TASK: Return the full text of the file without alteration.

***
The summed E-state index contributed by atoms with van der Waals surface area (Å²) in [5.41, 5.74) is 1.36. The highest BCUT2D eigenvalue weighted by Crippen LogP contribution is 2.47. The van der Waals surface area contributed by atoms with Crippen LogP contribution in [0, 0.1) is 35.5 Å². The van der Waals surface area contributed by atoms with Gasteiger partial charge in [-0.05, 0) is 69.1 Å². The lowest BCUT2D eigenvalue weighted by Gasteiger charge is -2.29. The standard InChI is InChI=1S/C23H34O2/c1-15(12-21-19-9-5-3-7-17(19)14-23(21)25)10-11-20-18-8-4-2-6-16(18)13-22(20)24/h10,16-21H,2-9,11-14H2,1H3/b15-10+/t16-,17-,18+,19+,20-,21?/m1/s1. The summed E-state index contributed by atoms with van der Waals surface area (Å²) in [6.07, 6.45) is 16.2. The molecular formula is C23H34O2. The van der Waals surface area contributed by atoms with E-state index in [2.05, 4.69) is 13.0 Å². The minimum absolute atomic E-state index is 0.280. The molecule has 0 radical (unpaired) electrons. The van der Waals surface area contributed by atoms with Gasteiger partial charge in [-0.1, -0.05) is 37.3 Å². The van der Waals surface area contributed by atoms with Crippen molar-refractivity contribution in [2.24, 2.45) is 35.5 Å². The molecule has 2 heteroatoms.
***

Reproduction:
The summed E-state index contributed by atoms with van der Waals surface area (Å²) in [5.41, 5.74) is 1.36. The highest BCUT2D eigenvalue weighted by Crippen LogP contribution is 2.47. The van der Waals surface area contributed by atoms with Crippen LogP contribution in [0, 0.1) is 35.5 Å². The van der Waals surface area contributed by atoms with Gasteiger partial charge in [-0.05, 0) is 69.1 Å². The lowest BCUT2D eigenvalue weighted by Gasteiger charge is -2.29. The standard InChI is InChI=1S/C23H34O2/c1-15(12-21-19-9-5-3-7-17(19)14-23(21)25)10-11-20-18-8-4-2-6-16(18)13-22(20)24/h10,16-21H,2-9,11-14H2,1H3/b15-10+/t16-,17-,18+,19+,20-,21?/m1/s1. The summed E-state index contributed by atoms with van der Waals surface area (Å²) in [6.07, 6.45) is 16.2. The molecular formula is C23H34O2. The van der Waals surface area contributed by atoms with E-state index in [2.05, 4.69) is 13.0 Å². The minimum absolute atomic E-state index is 0.280. The molecule has 0 radical (unpaired) electrons. The van der Waals surface area contributed by atoms with Gasteiger partial charge in [-0.1, -0.05) is 37.3 Å². The van der Waals surface area contributed by atoms with Crippen molar-refractivity contribution in [2.24, 2.45) is 35.5 Å². The molecule has 2 heteroatoms.